Bears are present in the area and while I have not seen a bear on the trail, I have had guests on my tour who saw a bear here. I only do this hike with at least one other person and preferably two and I recommend you do not hike it alone either.

If you have bear spray, that’s a good thing to bring, but if you don’t have it, making noise and being in a group is ok. Also, make sure to NEVER run from a bear and follow the park service’s bear safety guidelines.

Trail Description

If you’re doing a one way hike, I recommend starting at the south end and going north to the visitor center, which is how I’ll describe it here. Lake 1 makes a great shorter destination starting on the south end, and the creek bridges make a nice turnaround spot starting at the Visitor Center.

If you are staying at Denali Park Village, you’ll start by going up to the highway and walking across the bridge over the Nenana River. This part is not fun, traffic flies by and it’s not comfortable. Walk single file and keep moving until you reach the other side. If you’re driving, starting in 2024 you’ll be able to skip this part and park in the new parking area.

Once you reach the new parking area (you’ll go this way even if walking from the Village – which seems counterintuitive but trust me on this), find the sign and map for the Oxbow Trail and the Triple Lakes Trail.

A national park service sign showing the Oxbow Trail and The Triple Lakes Trail
This new sign at the new trailhead helps you get going in the right direction

For the Triple Lakes Trail, go to the right at this sign, which takes you down under the highway and up the other side. From there, the trail goes gently up the side of the hill.

In a short distance you will cross the Alaska Railroad train tracks, make sure to use extreme caution and do not walk on the tracks. Listen and look for trains before crossing here.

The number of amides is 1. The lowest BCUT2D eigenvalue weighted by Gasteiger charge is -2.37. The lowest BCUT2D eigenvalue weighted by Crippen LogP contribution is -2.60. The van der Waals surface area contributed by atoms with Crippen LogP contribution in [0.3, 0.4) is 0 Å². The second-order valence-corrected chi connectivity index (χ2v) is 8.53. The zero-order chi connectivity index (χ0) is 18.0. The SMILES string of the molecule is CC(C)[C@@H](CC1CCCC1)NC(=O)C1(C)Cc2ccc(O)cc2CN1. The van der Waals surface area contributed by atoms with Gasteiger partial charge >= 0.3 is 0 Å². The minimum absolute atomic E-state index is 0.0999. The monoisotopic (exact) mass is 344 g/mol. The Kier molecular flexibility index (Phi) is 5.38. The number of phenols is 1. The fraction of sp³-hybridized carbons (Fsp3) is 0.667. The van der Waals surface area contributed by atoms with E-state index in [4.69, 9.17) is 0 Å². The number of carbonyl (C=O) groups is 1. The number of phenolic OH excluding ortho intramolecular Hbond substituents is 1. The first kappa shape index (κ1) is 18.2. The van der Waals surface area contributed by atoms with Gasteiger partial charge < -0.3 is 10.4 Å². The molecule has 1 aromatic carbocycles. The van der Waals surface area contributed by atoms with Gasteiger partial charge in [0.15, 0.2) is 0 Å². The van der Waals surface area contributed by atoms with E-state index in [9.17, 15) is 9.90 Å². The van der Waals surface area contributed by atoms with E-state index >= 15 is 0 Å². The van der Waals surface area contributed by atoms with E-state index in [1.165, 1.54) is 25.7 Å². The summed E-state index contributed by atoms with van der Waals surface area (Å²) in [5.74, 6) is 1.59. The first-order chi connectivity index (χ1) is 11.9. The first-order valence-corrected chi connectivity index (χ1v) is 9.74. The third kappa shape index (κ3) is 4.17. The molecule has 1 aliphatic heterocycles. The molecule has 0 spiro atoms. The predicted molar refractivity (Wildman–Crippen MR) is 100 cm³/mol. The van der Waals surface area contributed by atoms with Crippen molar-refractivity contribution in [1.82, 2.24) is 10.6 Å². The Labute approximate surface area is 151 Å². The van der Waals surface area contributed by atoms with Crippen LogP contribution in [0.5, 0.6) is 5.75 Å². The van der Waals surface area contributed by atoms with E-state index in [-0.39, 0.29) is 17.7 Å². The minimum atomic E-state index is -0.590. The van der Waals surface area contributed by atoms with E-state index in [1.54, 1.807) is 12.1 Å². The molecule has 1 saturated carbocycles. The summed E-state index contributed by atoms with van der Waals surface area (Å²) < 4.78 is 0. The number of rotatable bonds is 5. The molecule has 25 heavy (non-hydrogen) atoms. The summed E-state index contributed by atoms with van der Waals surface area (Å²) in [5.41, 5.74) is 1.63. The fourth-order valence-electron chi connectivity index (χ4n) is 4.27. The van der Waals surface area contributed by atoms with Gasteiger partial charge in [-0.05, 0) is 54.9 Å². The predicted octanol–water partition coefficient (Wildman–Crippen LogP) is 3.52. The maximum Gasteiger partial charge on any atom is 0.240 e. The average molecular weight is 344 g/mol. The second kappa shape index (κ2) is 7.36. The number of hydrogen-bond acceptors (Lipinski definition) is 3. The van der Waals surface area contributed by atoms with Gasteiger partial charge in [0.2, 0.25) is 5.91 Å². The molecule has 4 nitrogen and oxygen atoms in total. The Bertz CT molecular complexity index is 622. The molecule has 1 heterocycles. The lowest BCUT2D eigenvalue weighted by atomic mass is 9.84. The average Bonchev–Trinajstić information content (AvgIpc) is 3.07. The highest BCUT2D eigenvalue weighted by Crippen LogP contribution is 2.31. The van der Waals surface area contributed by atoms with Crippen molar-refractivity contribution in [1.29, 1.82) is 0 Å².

A hiker in a blue shirt, red backpack and a hat on a gravel trail near a railroad crossing in the forest
A hiker approaching the railroad crossing

On the other side of the tracks, continue gently uphill through berry patches. You’ll get some nice open views of the mountains in this section.

A hiker on a dirt trail walking through the forest with mountains in the background on a sunny day
Don’t miss the views of surrounding mountains along the trail

Lake 1 makes a great turnaround spot for a shorter outing (3.5 miles round trip) and is a beautiful alpine lake with fish jumping and some good lunch sitting logs.

Continuing on, you’ll pass Lakes 2 and 3 before reaching the high point of the trail (make sure to look back for views of the lakes!). From here you will descend towards the Visitor Center and encounter a steep section near the creeks with their photogenic bridges before arriving at the Visitor Center.

Getting back to your starting point at the end of the Triple Lakes Trail

If you are going to hike the entire 10 miles of the Triple Lakes Trail, it is critical that you make a plan for how you’re getting back to your starting point, or to your hotel. The Denali Area does not have taxis or rideshares, so you need to make a plan BEFORE your hike.

If you hike north, you’ll end at the Denali Visitor Center and I think this is the best way to do it. You can get a shuttle to your hotel from there (make sure to book a hotel that offers this).

If you’re driving, you’ll either need two vehicles or a driver to pick you up on the other side, or to arrange for a shuttle back to your car or from your car to the starting point (you need to do this in advance).

Where to stop after the Triple Lakes Hike

If you do the one way hike and end at the Visitor Center, what could be better than pizza? Head to Lynx Creek Pizza for something close. 49th State Brewery in nearby Healy has amazing food and beer if you have a car to get there (it’s about 10 miles away from the visitor center).

If you go to one of the lakes and return to the Trailhead near Denali Park Village, don’t miss the amazing Thai food truck right by the trailhead. It’s bright orange, you can’t miss it next to the Grizzly Bear store.

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Jennie Flaming
Hi! I'm Jennie. I’m a fourth generation Seattleite who lived in Alaska for 7 years and I still spend lots of time there every year. I've been a tour guide for many years in both Alaska and Washington and am a field editor for the Milepost. I love to share the places I love with visitors, newcomers and my fellow locals. I’m so glad to have you along on the journey to experience your best adventure in Washington, Alaska and Western Canada!